This reinforces why it is so important to only rehearse things in practice that you want to be good at. Once you implicitly learn bad footwork or how to disconnect from the dog or to habitually reach into your pocket for a treat or to predictably say “yes” when your dog hits their weave entry etc…. – you are hard wired to fast forward to those behaviors under similar circumstances and they’ll quickly become habits for better or worse.

I’d do well to think more carefully about how I am learning (and teaching) handling behaviors. Given the pros (fast, automatic) and cons (thoughtless execution, habit-like) of implicitly learned things and also the pros (deliberate/purposeful) and cons (slower, limited bandwidth) of explicitly learned things – am I learning what I need to do on course in the right way so it gets stored properly?

I wonder if my “feeling” that things happen fast on course is exacerbating things. I wonder if having this feeling triggers my brain to think decisions have to be made instantly, which in turn taps into those emotional bookmarks (too often? Inappropriately?), when I could actually handle much more thoughtfully. When I watch my runs on video, they aren’t nearly as fast and chaotic as they seem at the time – something to ponder.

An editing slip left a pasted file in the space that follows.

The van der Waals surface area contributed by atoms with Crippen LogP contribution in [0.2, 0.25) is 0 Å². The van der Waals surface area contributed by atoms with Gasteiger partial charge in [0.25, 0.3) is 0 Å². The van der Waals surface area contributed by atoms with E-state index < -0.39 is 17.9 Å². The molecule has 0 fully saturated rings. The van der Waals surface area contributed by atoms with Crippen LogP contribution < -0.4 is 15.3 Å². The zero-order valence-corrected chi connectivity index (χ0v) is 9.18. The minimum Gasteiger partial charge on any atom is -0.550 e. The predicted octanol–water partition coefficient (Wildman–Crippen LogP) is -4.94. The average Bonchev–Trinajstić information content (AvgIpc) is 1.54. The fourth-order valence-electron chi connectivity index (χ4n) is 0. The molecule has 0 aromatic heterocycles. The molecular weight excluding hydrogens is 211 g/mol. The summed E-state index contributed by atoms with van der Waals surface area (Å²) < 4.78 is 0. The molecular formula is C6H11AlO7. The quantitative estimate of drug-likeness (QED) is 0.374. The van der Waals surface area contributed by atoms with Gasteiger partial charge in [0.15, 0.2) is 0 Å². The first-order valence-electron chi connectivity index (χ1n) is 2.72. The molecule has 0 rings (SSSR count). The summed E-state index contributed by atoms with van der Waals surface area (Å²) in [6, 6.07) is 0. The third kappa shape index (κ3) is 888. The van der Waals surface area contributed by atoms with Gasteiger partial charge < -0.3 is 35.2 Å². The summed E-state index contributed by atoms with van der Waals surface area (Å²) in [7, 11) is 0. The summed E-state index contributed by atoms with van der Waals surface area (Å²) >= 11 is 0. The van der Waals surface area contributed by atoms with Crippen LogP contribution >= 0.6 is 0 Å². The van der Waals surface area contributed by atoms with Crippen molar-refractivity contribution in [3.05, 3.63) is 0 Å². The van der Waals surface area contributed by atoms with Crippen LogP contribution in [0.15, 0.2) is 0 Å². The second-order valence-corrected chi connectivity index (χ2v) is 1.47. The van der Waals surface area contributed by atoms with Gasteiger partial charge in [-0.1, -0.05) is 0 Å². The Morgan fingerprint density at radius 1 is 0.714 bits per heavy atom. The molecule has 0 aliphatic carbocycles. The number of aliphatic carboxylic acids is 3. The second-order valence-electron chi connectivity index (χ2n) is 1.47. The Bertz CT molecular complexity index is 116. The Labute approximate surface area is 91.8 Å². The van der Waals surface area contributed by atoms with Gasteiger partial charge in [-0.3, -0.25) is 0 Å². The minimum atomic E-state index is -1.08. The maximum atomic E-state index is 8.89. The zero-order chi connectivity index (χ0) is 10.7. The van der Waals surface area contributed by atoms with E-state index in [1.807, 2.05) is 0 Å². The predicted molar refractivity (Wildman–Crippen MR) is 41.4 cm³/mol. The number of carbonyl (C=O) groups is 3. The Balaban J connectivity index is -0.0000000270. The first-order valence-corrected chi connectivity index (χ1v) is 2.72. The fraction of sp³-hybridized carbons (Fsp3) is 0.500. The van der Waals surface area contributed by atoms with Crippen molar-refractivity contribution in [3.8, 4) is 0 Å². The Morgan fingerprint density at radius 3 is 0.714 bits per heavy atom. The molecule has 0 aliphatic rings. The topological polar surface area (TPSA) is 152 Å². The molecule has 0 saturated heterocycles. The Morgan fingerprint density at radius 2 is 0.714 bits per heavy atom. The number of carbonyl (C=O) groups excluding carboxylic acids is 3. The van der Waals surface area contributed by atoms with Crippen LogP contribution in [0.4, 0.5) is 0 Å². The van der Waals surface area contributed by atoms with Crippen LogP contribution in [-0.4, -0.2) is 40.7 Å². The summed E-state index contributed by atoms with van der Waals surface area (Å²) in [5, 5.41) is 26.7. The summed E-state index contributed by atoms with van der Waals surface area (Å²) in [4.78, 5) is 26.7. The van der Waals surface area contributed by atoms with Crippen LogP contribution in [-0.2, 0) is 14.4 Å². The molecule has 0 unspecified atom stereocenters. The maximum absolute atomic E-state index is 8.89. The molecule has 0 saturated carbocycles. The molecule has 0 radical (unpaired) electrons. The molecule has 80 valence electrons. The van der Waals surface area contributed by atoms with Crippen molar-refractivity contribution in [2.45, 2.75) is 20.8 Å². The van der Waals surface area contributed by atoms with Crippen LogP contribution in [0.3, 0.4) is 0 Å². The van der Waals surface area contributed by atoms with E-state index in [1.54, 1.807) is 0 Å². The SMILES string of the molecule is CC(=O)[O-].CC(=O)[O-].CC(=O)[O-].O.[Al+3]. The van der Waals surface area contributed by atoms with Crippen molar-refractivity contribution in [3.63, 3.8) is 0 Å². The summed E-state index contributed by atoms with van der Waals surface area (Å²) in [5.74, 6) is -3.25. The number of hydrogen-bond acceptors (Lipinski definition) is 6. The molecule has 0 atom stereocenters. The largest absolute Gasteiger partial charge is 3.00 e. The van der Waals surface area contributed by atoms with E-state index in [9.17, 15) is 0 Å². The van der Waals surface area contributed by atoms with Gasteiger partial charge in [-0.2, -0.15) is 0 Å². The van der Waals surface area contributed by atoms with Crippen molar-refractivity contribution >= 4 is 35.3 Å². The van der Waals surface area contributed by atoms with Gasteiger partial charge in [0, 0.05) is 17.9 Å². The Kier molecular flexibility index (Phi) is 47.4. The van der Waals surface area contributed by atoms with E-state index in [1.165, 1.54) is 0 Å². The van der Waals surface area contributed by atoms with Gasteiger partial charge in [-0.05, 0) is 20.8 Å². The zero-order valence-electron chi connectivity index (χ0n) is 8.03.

The thing is, though, I don’t see an explanation yet for some of the things I do on course. For example, I might put a front cross somewhere stupid even though I didn’t walk it, didn’t plan on it, don’t even think it makes sense. I’m somehow tapping into the wrong shortcuts. That’s exactly what it feels like – I’m as surprised as everyone else when I do that kind of thing. What’s up with that?

Competing:

The reason I compete is that there is something rich about the experience. I feel like its worth getting up for, being cold for, waiting for hours for. It matters. I care what happens on course. I have powerful secondary emotions (learned emotions) about competing.